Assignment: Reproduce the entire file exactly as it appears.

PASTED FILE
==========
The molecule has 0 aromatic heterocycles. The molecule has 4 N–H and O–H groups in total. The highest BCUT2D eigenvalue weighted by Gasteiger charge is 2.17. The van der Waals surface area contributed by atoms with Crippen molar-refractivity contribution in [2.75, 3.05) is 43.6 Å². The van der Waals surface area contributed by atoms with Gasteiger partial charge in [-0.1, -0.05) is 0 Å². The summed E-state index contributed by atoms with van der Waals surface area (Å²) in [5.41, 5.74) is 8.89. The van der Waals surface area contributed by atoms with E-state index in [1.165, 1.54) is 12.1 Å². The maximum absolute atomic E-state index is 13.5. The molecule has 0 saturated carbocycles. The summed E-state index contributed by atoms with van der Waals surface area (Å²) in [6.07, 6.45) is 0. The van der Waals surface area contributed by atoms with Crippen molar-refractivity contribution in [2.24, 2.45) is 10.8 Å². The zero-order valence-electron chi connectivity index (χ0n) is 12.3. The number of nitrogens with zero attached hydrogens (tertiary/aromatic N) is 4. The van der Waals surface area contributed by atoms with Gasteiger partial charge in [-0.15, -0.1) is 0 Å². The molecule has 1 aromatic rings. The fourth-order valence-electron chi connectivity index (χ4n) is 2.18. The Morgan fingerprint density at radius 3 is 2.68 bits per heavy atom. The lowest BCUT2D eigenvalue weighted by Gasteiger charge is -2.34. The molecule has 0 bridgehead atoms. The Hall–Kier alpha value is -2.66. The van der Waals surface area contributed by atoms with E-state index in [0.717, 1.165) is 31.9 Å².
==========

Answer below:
The molecule has 0 aromatic heterocycles. The molecule has 4 N–H and O–H groups in total. The highest BCUT2D eigenvalue weighted by Gasteiger charge is 2.17. The van der Waals surface area contributed by atoms with Crippen molar-refractivity contribution in [2.75, 3.05) is 43.6 Å². The van der Waals surface area contributed by atoms with Gasteiger partial charge in [-0.1, -0.05) is 0 Å². The summed E-state index contributed by atoms with van der Waals surface area (Å²) in [5.41, 5.74) is 8.89. The van der Waals surface area contributed by atoms with E-state index in [1.165, 1.54) is 12.1 Å². The maximum absolute atomic E-state index is 13.5. The molecule has 0 saturated carbocycles. The summed E-state index contributed by atoms with van der Waals surface area (Å²) in [6.07, 6.45) is 0. The van der Waals surface area contributed by atoms with Crippen molar-refractivity contribution in [2.24, 2.45) is 10.8 Å². The zero-order valence-electron chi connectivity index (χ0n) is 12.3. The number of nitrogens with zero attached hydrogens (tertiary/aromatic N) is 4. The van der Waals surface area contributed by atoms with Gasteiger partial charge in [-0.15, -0.1) is 0 Å². The molecule has 1 aromatic rings. The fourth-order valence-electron chi connectivity index (χ4n) is 2.18. The Morgan fingerprint density at radius 3 is 2.68 bits per heavy atom. The lowest BCUT2D eigenvalue weighted by Gasteiger charge is -2.34. The molecule has 0 bridgehead atoms. The Hall–Kier alpha value is -2.66. The van der Waals surface area contributed by atoms with E-state index in [0.717, 1.165) is 31.9 Å².